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Inicio Boletín Médico del Hospital Infantil de México (English Edition) A case-series analysis of tuberculosis in pediatric patients treated in a tertia...
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Vol. 74. Issue 1.
Pages 27-33 (January - February 2017)
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Vol. 74. Issue 1.
Pages 27-33 (January - February 2017)
Research article
DOI: 10.1016/j.bmhime.2017.11.017
Open Access
A case-series analysis of tuberculosis in pediatric patients treated in a tertiary level hospital
Análisis de una serie de casos de tuberculosis en pacientes pediátricos atendidos en un hospital de tercer nivel
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José Guillermo Vázquez Rosalesa, Cynthia Acosta Gallegosa, María Guadalupe Miranda Novalesb, Yazmín Del Carmen Fuentes Pachecoa, María Guadalupe Labra Zamoraa, Daniel Octavio Pacheco Rosasa, Fortino Solórzano Santosc,
Corresponding author
solorzanof@terra.com.mx

Corresponding author.
a Departmento de Infectología. Unidad Médica de Alta Especialidad, Hospital de Pediatría Del Centro Médico Nacional SXXI, Instituto Mexicano Del Seguro Social, Mexico City, Mexico
b Unidad de Investigación en Epidemiología Hospitalaria, Centro Médico Nacional Siglo XXI, Instituto Mexicano del Seguro Social, Mexico City, Mexico
c Unidad de Investigación, Medicina Basada en Evidencias, Hospital Infantil de México Federico Gómez, Mexico City, Mexico
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Tables (3)
Table 1. Signs and general symptoms according to the clinical presentation of tuberculosis in pediatric patients.
Table 2. Clinical manifestations of children with meningeal tuberculosis.
Table 3. Positivity of diagnostic tests in children with TB.
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Abstract
Background

Tuberculosis (TB) remains a challenge because severe forms occur most frequently in children under five years old and the diagnosis is complex. The objective of this paper was to describe the clinical presentation, frequency, methods used to make the diagnosis and response to treatment in children with TB treated at a tertiary level hospital.

Methods

The study was retrospective and descriptive of a cohort of consecutive cases treated from January 2010 to December 2013. Ninety-three medical records of children diagnosed with TB according to the definition of the NOM-006-SSA2-2013 were reviewed. The analysis was performed using descriptive statistics.

Results

From 93 children, 58% were male (mean age of 7 years), 97% with a history of BCG vaccination, and 6% had contact with a TB case. The most frequent clinical forms were pulmonary (30.1%), lymph node (24.7%), miliary/disseminated (16.1%), meningeal (13%), and osteal TB (7.5%). The most common symptoms were fever and weight loss (50% and 40%, respectively). AFB stain and culture were positive in 26% and 7% of all cases, respectively. The histopathological study was conclusive in 90% of the cases. The treatment was successful in 94.6%, with not associated mortality.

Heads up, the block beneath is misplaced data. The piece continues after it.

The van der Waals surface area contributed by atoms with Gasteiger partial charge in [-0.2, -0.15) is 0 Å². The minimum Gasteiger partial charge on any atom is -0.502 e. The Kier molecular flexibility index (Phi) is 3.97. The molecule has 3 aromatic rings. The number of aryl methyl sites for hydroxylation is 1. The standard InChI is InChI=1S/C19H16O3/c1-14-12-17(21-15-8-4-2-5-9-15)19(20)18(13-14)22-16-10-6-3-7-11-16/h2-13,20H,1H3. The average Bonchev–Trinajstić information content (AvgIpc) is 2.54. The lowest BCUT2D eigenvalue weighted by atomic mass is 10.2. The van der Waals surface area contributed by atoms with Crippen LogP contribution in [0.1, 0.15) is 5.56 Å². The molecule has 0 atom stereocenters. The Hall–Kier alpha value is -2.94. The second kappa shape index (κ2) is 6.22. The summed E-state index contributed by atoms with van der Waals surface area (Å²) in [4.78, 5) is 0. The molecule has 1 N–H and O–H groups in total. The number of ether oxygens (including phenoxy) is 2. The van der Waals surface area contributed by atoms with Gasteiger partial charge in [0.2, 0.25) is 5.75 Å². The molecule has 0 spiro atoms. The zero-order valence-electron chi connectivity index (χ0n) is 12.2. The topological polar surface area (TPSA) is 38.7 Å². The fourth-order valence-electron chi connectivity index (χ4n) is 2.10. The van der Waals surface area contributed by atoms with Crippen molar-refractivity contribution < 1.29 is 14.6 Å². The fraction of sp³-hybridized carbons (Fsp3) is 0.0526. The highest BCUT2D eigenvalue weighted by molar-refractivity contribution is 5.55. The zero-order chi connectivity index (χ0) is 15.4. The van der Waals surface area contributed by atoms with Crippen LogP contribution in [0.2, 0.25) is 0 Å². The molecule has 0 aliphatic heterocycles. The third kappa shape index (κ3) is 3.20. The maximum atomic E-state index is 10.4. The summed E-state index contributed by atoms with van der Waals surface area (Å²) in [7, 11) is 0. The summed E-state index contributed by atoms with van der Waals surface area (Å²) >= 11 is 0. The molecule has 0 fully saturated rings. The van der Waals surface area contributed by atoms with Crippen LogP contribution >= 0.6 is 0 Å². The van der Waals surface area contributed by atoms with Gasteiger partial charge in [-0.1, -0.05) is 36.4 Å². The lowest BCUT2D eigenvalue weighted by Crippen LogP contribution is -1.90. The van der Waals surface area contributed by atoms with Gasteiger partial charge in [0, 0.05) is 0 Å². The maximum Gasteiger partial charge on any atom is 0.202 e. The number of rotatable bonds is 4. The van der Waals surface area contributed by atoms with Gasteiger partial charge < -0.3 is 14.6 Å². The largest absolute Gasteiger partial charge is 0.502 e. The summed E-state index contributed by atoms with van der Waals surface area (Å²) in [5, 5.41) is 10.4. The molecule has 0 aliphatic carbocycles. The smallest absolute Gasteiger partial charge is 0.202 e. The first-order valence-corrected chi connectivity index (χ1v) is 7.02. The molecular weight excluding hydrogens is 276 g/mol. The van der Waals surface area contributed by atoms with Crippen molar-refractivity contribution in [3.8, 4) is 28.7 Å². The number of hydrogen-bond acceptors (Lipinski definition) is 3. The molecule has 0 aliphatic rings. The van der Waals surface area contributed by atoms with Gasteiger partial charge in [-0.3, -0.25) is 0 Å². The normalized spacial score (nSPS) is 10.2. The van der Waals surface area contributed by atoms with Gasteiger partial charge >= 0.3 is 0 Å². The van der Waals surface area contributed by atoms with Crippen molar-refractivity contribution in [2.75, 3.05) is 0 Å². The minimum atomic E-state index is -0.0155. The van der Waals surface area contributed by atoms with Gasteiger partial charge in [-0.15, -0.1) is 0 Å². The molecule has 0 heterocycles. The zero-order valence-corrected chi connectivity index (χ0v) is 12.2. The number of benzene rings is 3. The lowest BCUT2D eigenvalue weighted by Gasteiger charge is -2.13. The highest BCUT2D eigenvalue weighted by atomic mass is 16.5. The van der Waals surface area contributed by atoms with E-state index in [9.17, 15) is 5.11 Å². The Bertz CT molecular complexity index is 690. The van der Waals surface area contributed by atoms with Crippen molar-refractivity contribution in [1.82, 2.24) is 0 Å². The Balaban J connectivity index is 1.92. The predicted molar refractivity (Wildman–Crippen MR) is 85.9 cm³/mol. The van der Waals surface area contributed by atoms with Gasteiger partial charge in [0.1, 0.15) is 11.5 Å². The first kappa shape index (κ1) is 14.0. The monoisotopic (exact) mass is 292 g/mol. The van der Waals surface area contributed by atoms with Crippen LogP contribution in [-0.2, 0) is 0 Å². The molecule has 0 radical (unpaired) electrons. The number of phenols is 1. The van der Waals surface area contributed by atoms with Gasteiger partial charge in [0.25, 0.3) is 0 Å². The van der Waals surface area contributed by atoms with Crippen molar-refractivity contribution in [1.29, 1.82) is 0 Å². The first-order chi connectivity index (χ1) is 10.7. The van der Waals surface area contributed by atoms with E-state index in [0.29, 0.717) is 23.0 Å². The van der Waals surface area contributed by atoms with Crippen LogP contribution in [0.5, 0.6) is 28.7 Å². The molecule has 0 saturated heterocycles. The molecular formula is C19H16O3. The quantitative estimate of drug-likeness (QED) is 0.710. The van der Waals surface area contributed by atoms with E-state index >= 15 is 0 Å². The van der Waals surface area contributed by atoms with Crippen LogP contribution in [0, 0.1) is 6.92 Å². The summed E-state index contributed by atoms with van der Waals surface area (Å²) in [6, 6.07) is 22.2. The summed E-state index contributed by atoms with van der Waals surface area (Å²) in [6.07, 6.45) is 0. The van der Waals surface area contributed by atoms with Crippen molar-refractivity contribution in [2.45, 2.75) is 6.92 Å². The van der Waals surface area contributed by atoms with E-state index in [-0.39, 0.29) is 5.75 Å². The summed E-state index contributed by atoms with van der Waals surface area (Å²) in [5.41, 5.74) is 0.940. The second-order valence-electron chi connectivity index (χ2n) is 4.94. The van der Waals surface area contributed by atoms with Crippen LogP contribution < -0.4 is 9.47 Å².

Conclusions

The association of clinical symptoms with alterations in chest radiography and positive PPD is useful in establishing the presumptive diagnosis and an early and appropriate treatment.

Keywords:
Tuberculosis
BCG vaccine
Extrapulmonary tuberculosis
M. tuberculosis
Resumen
Introducción

La tuberculosis (TB) continúa siendo un reto ya que las formas graves se presentan con mayor frecuencia en los menores de 5 años y el diagnóstico es complejo. El objetivo del presente trabajo fue describir las formas de presentación clínica, frecuencia, métodos de diagnóstico empleados y respuesta al tratamiento en niños con TB atendidos en un hospital de tercer nivel.

Métodos

Se diseñó un estudio retrospectivo, descriptivo, de una cohorte de casos consecutivos atendidos desde enero de 2010 hasta diciembre de 2013. Se revisaron 93 expedientes clínicos de niños con diagnóstico de TB de acuerdo con la definición de la NOM-006-SSA2-2013. Se utilizó estadística descriptiva para el análisis.

Resultados

El 58% de 93 niños fueron pacientes de sexo masculino con una media de edad de 7 años. El 97% contaba con antecedente de vacunación BCG; el 6% tuvo contacto con algún caso de TB. Las formas clínicas más frecuentes fueron la TB pulmonar (30.1%), ganglionar (24.7%), miliar/diseminada (16.1%), meníngea (13%) y ósea (7.5%). Los síntomas más comunes fueron fiebre y pérdida de peso (50% y 40%, respectivamente). El BAAR y el cultivo fueron positivos en el 26% y el 7% de todos los casos, respectivamente. El estudio histopatológico fue concluyente en el 90%. El tratamiento fue exitoso en el 94.6%, sin mortalidad asociada.